Date of Award:

2012

Document Type:

Dissertation

Degree Name:

Doctor of Philosophy (PhD)

Department:

Biology

Advisor/Chair:

Edmund D. Brodie, Jr.

Abstract

Some populations of newts (Taricha granulosa) possess large quantities of the neurotoxin tetrodotoxin (TTX) in their skin and eggs. Many populations of garter snake (Thamnophis sirtalis) are resistant to this toxin and can consume large numbers of newts with no negative effects. Despite the wealth of information acquired on the interaction between newts and their predator, garter snakes, very little research has been conducted on possible interactions between newts and other predators. I conducted a suite of experiments examining for the presence of other predators on newts, specifically focusing on predators of their eggs and larvae. I found a single predator, caddisfly larvae were capable of consuming the toxic eggs. Larval caddisflies are extremely abundant at one study site (775,000 caddisfly larvae per pond), and appear to be resistant to the negative effects of ingesting tetrodotoxin. After hatching, larval newts retain substantial quantities of TTX and most are unpalatable to predatory dragonfly naiads. Ovipositing female newts respond to the presence of caddisflies by depositing their eggs at the top of the water column where they are out of the reach of most predatory caddisflies. When caddisflies do consume a newt egg, some of the toxin is retained in their body tissues. Finally, caddisflies consume more newt eggs when those eggs contain less toxin versus eggs that contain large amounts of TTX. This may cause newt eggs that contain low quantities of TTX to more likely to die of predation which could ultimately drive an increase in toxicity of the adult population over time. Collectively, these findings indicate an additional player, caddisfly larvae, is a major predator of newts and could be involved in the evolution of tetrodotoxin toxicity in newts.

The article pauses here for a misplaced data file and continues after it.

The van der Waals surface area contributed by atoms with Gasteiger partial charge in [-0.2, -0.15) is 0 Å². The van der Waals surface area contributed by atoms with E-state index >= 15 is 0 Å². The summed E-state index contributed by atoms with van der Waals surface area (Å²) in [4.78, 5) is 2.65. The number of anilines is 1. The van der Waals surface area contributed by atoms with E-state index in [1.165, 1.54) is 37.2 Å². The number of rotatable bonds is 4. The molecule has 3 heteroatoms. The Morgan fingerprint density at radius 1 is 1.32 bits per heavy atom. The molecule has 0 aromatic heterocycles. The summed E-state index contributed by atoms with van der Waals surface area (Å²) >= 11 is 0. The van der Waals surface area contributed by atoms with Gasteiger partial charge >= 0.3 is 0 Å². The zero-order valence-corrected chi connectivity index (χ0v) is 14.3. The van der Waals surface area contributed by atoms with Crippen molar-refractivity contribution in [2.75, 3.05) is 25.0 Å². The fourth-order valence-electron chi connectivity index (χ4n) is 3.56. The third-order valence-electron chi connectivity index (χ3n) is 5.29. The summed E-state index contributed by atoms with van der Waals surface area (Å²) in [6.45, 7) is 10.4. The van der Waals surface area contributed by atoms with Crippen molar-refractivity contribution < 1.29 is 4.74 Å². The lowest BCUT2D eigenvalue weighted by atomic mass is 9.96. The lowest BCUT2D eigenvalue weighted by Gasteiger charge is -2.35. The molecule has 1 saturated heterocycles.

Comments

This work made publicly available electronically on June 4, 2012.

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